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Archive for November 8th, 2007

Death and Taxes

Taxpayers may be on the cusp of a revolution in toney Maple Grove, Minnesota.

On Tuesday, Nov. 6, voters marched into their polling places and tepidly approved continuation of an existing school district levy, but also voted down two new proposals to increase taxes in order to update technology in the school system and maintain student fees for extracurriculars, like football and drama. The two measures failing to pass muster with residents didn’t go away lightly. District 279, of course, played every “woe is me” card in the book. But voters weren’t buying.

Just a few years ago, the school district received a positive vote on, what was then, the largest school bond issue to ever get approved in the State of Minnesota. It was $100-plus million in new funding. The scare tactics were rampant back then, as they were this year. But voters, which include parents of students attending these public schools, seem to have heard quite enough.

Should it really cost more than $9,000 per pupil to educate children in a public school? Minnesota school district administrators seem to think the sky is the limit. Today, the school district in the mid- to upper-middle class suburb of Maple Grove gets nearly $8,000 per pupil in funding from the state and an additional $850 per pupil from city tax levies. Administrators running the district wanted to tap taxpayers even further, to the tune of an additional $300-plus per pupil.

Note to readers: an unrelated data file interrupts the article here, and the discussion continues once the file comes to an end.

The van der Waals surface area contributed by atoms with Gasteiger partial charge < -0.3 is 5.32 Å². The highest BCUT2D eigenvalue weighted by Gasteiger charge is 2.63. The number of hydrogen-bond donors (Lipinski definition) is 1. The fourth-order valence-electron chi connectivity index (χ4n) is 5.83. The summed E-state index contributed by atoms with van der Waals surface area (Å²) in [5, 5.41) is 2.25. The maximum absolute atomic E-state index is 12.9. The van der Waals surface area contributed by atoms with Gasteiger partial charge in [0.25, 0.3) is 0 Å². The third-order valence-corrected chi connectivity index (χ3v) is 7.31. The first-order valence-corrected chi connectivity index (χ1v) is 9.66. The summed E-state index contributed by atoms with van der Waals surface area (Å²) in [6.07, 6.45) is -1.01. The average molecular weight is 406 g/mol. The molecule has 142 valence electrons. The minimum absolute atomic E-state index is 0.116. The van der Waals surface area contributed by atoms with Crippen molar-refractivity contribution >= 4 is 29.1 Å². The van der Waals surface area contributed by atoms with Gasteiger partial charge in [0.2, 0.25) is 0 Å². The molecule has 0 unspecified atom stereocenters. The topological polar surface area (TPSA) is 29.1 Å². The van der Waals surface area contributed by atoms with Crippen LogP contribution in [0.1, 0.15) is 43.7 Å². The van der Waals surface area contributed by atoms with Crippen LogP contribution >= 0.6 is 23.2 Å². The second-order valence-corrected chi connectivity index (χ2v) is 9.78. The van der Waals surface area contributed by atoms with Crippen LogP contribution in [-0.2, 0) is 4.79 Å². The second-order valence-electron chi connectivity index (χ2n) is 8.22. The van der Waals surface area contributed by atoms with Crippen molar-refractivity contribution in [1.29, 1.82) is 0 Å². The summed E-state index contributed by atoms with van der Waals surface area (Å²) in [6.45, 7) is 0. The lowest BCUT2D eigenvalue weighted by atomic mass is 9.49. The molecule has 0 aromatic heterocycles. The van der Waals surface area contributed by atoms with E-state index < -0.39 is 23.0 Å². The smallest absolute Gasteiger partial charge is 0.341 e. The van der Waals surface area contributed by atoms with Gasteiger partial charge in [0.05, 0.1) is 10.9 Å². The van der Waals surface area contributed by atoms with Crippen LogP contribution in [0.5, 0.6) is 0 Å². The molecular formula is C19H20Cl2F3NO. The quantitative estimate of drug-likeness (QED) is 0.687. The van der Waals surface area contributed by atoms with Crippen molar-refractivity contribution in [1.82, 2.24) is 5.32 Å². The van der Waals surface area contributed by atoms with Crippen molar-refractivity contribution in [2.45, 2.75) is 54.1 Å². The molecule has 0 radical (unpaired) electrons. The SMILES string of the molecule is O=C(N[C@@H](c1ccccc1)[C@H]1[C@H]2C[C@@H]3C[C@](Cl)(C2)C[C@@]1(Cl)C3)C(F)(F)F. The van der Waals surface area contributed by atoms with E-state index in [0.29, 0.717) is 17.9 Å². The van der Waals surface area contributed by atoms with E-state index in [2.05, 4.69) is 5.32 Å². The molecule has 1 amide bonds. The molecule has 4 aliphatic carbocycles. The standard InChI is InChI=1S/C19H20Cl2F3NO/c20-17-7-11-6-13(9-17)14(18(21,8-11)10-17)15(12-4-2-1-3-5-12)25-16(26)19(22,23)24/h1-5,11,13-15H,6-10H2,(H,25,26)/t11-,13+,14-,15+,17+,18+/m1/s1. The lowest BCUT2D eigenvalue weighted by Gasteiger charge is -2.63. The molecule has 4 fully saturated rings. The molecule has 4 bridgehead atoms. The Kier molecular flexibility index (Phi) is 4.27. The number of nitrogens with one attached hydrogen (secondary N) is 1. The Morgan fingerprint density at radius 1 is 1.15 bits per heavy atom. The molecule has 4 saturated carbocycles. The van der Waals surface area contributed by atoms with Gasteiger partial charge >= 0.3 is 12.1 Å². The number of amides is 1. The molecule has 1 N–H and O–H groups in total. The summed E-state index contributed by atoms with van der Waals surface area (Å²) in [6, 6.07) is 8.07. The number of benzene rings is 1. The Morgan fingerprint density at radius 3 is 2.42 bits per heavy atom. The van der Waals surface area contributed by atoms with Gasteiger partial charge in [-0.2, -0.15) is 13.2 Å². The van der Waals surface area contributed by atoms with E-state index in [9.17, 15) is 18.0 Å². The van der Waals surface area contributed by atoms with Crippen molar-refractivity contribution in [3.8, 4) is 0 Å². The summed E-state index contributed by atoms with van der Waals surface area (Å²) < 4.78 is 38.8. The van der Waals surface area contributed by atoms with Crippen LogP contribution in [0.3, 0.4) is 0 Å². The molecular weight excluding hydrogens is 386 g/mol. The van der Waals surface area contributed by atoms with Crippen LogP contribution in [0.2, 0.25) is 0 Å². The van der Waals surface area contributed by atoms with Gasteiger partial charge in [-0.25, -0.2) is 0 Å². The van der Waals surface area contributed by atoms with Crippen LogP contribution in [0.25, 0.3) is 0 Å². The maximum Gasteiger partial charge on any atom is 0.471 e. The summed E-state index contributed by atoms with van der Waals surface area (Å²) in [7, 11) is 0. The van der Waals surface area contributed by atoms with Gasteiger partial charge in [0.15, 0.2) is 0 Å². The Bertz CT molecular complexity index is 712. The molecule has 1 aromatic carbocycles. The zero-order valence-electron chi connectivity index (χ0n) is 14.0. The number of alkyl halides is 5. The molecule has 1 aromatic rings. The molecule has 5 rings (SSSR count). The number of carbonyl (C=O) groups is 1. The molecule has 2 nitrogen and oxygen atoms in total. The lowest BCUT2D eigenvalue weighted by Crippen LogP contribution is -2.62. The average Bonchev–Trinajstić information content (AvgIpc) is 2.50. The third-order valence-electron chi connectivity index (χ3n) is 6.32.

The thing residents see is that there is no end in sight to the bond referendums, tax levies and fees. How public schools get funded is broken. Reform is in order.

Of course the war didn’t end on Tuesday night. Wednesday morning brought principals to the public address systems of the schools they “run” to scare students. “When you go home tonight, tell your parents that next year’s activity fees will double.” Nice try.

Knowing that activity fees are the district’s way of further taxing residents who have kids in school, many parents – like me – will likely thumb their noses at this concept.

Go ahead District 279. Send me an invoice for the $180 you think I should pay so my daughter can participate in drama next fall. Just bill my neighbor for the $500 needed so his son can sit on the bench through the football season. And oh, by the way, we know the high schools, junior highs and elementary schools don’t get these fees directly. They go, instead, to the district administration office and individual schools only see a small pittance to assist with its programs.

Districts now govern in a feudal serf model and the citizens are wise and getting wiser.

The revolution is coming.

-end-

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